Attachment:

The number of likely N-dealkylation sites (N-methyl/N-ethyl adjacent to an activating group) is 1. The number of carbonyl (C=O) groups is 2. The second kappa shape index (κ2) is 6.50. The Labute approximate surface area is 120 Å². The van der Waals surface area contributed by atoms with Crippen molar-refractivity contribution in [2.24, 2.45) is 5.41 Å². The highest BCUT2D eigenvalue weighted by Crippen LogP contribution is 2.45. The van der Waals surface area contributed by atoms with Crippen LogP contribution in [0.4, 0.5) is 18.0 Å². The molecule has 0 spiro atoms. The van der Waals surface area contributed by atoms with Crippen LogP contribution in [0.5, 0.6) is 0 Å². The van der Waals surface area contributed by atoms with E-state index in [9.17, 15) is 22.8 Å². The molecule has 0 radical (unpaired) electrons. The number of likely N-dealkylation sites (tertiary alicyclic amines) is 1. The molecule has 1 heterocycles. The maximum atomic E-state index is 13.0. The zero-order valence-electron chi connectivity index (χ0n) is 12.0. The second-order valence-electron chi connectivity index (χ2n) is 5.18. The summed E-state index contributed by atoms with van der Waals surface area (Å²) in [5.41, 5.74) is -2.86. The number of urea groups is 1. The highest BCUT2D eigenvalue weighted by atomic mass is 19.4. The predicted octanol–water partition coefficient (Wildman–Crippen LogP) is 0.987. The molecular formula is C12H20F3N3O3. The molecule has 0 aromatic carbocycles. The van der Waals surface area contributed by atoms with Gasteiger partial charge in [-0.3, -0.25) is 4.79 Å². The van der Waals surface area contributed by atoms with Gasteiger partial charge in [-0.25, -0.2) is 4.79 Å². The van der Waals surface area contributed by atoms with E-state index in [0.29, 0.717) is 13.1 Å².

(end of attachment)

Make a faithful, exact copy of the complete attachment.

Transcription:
The number of likely N-dealkylation sites (N-methyl/N-ethyl adjacent to an activating group) is 1. The number of carbonyl (C=O) groups is 2. The second kappa shape index (κ2) is 6.50. The Labute approximate surface area is 120 Å². The van der Waals surface area contributed by atoms with Crippen molar-refractivity contribution in [2.24, 2.45) is 5.41 Å². The highest BCUT2D eigenvalue weighted by Crippen LogP contribution is 2.45. The van der Waals surface area contributed by atoms with Crippen LogP contribution in [0.4, 0.5) is 18.0 Å². The molecule has 0 spiro atoms. The van der Waals surface area contributed by atoms with Crippen LogP contribution in [0.5, 0.6) is 0 Å². The van der Waals surface area contributed by atoms with E-state index in [9.17, 15) is 22.8 Å². The molecule has 0 radical (unpaired) electrons. The number of likely N-dealkylation sites (tertiary alicyclic amines) is 1. The molecule has 1 heterocycles. The maximum atomic E-state index is 13.0. The zero-order valence-electron chi connectivity index (χ0n) is 12.0. The second-order valence-electron chi connectivity index (χ2n) is 5.18. The summed E-state index contributed by atoms with van der Waals surface area (Å²) in [5.41, 5.74) is -2.86. The number of urea groups is 1. The highest BCUT2D eigenvalue weighted by atomic mass is 19.4. The predicted octanol–water partition coefficient (Wildman–Crippen LogP) is 0.987. The molecular formula is C12H20F3N3O3. The molecule has 0 aromatic carbocycles. The van der Waals surface area contributed by atoms with Gasteiger partial charge in [-0.3, -0.25) is 4.79 Å². The van der Waals surface area contributed by atoms with Gasteiger partial charge in [-0.25, -0.2) is 4.79 Å². The van der Waals surface area contributed by atoms with E-state index in [0.29, 0.717) is 13.1 Å².